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Retracing history, Chinese monks to travel to Nalanda

By Anil K Joseph in Beijing
July 20, 2006 11:43 IST
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Tracing the footsteps of a famous Tang dynasty monk who undertook an arduous journey to Nalanda 1,300 years ago, two Chinese Buddhist monks have set out for the ancient seat of learning.

The visit of the two monks -- Mingxian from Donglin Temple in east China's Jiangxi Province and Monk Huizai from Taiwan is taking place as the two neighbouring nations are marking 2006 as the 'India-China Friendship Year'.

However, unlike Xuanzang (602-664), an eminent monk of Tang Dynasty who made the trip totally on foot to seek the Sutra from the birthplace of Buddhism, the two monks will go both on foot and by the modern alternatives of railway, bus and even air.

The more efficient choices will shorten the 25,000-km journey, which Xuanzang took 17 years to complete to only four months.

A special Buddhism ritual was convened on Wednesday in Guangzhou, capital of south China's Guangdong Province, to mark the start of their journey. About 7,000 Buddhist believers prayed for the two monks at the ceremony, Xinhua news agency reported.

After the ritual, the two monks, who were heaped with blessings from 108 eminent monks from the Chinese mainland, Hong Kong, Macao and Taiwan, left Guangzhou by train for Xi'an in northwestern Shaanxi Province, the place where Xuanzang set off.

"In preparing for deserts and high mountains that we might cross on the journey, we have had received one month's special physical training for outdoor subsistence," Monk Mingxian said.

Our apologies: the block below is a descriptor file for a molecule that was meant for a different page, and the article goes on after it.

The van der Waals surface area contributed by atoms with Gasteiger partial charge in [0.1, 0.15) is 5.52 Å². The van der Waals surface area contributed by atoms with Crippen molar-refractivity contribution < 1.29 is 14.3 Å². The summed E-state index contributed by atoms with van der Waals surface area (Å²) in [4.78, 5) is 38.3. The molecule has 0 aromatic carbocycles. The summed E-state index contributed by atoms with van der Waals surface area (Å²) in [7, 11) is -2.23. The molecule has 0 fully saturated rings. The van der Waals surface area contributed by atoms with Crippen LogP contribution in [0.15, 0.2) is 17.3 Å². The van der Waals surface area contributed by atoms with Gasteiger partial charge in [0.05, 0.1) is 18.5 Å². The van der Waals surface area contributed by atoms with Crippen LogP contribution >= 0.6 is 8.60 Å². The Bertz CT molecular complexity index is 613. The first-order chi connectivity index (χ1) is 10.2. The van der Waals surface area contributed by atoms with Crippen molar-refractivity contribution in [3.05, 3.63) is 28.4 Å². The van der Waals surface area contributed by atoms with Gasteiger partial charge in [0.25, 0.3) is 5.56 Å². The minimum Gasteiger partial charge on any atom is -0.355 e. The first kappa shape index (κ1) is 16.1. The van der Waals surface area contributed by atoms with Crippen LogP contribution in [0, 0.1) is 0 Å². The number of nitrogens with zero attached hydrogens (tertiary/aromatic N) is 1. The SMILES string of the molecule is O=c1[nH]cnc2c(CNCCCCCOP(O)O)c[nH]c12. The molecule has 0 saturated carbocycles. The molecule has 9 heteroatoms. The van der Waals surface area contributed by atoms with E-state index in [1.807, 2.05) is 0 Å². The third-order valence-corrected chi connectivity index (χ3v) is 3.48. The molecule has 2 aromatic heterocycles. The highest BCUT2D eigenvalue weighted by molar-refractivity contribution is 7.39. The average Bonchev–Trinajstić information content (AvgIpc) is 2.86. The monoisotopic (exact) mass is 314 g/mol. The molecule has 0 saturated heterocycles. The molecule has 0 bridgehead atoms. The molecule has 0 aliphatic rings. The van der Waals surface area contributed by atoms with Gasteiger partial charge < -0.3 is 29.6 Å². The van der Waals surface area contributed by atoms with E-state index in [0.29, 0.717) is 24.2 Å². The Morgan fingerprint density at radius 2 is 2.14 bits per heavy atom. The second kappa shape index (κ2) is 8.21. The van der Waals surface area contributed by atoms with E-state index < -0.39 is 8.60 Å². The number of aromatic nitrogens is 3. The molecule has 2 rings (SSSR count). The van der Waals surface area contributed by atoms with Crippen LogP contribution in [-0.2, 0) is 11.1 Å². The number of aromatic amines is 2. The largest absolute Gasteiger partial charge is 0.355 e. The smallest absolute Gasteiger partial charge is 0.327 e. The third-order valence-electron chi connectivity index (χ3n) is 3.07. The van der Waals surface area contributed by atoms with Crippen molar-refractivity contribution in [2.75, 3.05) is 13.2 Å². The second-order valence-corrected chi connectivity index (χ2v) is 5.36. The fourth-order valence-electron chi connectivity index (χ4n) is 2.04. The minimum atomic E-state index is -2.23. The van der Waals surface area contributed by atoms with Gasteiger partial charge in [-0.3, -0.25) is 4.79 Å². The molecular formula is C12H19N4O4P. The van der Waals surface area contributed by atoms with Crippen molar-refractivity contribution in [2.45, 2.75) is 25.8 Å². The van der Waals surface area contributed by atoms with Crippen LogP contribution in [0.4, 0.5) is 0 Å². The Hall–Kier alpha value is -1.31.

However, they will not have much solitude when they make the journey as their trip will be fully televised and they will even write blogs on the trip.

They will travel through Pakistan and Nepal and are expected to arrive at Nalanda, the ancient centre of Buddhist learning, in mid-November.

In addition to religious studies in Nalanda during their stay, the two monks will present a handwritten sutra by famous Chinese calligraphers to the Indian temple.

"The trip is of great significance in religious and cultural exchanges between the two nations,"  Mingxian said.

Xuanzang's pilgrimage to India, which was full of trials and tribulations, has become known to more people of coming generations in China largely through the classical fiction Journey to the west, commonly known to western readers as Monkey King. Written by Wu Cheng'en (1510-1582), it is one of the four Chinese literary classics.

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Anil K Joseph in Beijing
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